The threat from China’s expansive claims in the South China Sea is growing, President Ferdinand R. Marcos, Jr. said last Tuesday, March 19. He said heightened tensions at sea do not serve any purpose, adding that his government always thinks about peace for the national interest.

“We want to do everything we possibly can together with our partners and our allies to avoid that situation,” he said, referring to war with China. When asked about US commitment to defend the Philippines from an armed attack in the South China Sea under the PH-US Mutual Defense Treaty of 1951, his response was, “That is precisely what we want to avoid.”

Brother Andrew Gonzalez gave the same counsel 29 years before. On Feb. 12, 1995, he, at the time president of De La Salle, said in his homily at the memorial Mass commemorating the 50th anniversary of the Massacre at De La Salle, “We commemorate this sad event and the war, not to freshen the wounds of memory or to jolt anger and resentment once more, but to remind ourselves of the futility and cruelty of war.”

He enjoined the survivors of the massacre, a few of whom were there, “to ensure that no longer shall we consider war as the solution to the problem of conflict and injustices but as an evil to be avoided at all costs.”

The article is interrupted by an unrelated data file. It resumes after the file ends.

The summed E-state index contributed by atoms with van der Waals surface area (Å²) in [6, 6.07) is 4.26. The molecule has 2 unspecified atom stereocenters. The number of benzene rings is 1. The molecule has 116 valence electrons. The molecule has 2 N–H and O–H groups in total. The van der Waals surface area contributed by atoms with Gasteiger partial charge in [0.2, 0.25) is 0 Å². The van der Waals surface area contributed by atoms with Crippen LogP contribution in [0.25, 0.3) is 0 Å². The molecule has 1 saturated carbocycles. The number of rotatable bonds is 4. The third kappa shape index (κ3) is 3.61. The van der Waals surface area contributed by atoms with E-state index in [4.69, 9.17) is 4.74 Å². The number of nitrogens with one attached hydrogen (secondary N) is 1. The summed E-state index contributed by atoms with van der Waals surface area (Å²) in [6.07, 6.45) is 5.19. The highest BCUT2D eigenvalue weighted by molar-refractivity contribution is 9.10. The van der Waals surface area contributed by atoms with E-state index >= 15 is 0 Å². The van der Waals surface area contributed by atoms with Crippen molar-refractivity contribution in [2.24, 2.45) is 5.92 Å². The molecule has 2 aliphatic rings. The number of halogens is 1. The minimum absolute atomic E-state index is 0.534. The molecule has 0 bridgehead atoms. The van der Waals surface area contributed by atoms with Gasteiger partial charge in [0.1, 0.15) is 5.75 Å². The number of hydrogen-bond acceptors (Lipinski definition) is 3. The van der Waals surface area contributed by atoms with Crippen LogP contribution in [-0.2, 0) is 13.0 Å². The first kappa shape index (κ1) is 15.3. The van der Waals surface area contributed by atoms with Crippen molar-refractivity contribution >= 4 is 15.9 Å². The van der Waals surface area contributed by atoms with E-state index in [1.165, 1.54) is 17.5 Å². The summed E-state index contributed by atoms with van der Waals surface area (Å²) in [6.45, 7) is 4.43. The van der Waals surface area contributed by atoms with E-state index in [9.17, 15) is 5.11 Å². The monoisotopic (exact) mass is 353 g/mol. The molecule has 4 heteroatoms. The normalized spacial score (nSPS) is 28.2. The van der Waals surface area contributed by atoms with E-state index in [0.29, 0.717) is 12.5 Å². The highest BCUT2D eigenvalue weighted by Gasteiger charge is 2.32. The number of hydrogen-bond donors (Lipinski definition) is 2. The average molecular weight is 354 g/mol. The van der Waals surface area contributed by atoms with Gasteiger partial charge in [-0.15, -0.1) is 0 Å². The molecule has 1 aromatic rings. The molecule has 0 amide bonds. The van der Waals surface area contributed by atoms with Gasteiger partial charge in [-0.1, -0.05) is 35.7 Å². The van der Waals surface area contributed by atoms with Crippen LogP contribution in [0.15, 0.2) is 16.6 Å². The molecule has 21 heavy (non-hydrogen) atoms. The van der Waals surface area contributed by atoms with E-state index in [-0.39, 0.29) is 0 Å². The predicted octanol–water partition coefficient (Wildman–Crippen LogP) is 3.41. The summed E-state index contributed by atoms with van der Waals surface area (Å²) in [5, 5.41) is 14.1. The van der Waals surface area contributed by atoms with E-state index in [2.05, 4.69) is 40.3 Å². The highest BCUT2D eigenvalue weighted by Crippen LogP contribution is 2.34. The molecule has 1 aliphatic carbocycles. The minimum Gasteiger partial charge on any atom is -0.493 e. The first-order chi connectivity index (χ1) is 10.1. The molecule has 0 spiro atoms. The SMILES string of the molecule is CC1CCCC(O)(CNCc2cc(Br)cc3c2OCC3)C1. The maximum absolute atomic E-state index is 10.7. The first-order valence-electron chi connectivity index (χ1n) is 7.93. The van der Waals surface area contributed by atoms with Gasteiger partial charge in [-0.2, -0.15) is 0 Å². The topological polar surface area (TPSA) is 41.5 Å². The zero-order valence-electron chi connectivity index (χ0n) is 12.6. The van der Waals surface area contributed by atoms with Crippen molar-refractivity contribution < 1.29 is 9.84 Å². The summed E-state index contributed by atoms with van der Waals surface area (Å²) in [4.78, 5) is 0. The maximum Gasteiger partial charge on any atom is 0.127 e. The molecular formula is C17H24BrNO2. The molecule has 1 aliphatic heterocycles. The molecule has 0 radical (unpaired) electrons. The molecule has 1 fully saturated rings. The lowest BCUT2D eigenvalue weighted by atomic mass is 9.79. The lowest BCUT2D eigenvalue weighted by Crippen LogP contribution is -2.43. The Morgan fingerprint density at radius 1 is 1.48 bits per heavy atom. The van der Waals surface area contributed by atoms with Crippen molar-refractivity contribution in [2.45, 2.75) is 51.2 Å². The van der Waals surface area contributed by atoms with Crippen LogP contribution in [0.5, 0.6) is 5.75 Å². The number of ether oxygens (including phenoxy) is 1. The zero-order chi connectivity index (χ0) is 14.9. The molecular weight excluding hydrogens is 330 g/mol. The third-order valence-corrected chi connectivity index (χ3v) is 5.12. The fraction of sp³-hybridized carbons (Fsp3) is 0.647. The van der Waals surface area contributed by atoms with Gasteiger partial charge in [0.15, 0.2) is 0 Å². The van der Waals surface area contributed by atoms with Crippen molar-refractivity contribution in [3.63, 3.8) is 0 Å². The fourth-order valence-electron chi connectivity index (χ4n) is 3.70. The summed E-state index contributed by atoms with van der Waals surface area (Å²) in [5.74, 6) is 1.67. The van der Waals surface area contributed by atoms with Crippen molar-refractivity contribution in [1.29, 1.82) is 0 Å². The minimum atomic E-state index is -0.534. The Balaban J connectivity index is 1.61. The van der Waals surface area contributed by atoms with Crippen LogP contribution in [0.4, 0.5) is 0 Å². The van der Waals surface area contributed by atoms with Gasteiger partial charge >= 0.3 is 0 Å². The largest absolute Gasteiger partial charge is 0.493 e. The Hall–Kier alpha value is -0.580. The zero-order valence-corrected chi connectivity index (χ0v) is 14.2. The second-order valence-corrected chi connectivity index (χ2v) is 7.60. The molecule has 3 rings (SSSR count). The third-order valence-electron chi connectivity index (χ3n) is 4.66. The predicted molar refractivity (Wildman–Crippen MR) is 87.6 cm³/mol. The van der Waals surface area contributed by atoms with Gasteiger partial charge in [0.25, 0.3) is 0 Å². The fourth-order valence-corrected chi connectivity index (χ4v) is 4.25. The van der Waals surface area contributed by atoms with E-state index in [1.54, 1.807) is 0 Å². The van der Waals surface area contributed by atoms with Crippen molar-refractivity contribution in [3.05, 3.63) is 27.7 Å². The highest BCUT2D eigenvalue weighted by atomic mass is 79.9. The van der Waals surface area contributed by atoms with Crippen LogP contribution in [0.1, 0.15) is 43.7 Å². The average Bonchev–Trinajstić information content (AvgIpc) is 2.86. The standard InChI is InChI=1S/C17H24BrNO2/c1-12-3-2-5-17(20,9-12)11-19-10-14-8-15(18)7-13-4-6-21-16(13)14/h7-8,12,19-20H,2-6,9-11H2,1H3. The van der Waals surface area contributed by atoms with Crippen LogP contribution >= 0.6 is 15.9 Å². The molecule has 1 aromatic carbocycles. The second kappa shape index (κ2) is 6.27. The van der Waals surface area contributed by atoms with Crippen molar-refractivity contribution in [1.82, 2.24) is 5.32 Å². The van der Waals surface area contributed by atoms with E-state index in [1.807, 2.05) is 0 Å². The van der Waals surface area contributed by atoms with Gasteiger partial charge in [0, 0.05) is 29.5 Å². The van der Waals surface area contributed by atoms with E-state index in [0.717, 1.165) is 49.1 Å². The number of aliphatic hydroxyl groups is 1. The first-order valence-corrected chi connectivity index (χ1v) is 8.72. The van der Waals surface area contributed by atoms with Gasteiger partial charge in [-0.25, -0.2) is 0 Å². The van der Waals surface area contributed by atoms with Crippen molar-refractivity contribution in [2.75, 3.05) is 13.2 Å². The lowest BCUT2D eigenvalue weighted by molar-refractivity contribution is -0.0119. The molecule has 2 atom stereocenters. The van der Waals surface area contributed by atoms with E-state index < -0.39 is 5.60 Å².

Below is an excerpt from the firsthand account of Fr. Cosgrave, CSSR, the chaplain of De La Salle College at the time, on what happened in that campus on Feb. 12, 1945 to cause Br. Andrew to say war is an evil to be avoided at all costs. There were 68 people residing in De La Salle in February 1945. Among them were 17 La Salle Brothers, Fr. Cosgrave, and residents in the school’s vicinity who sought refuge in the De La Salle building as they considered it safe from shelling because of its reinforced concrete walls and high ceilings. Forty-one, including 16 La Salle Brothers, died in that holocaust.

“On Monday, Feb. 12, 1945, just after we had eaten lunch, all of us gathered for protection from the shelling at the foot of the stairs in the southern wing. A Japanese officer accompanied by 20 soldiers entered and took away two of the house boys whom they had badly wounded. Then the officer gave a command and at once the soldiers began bayoneting all of us; men, women, and children alike.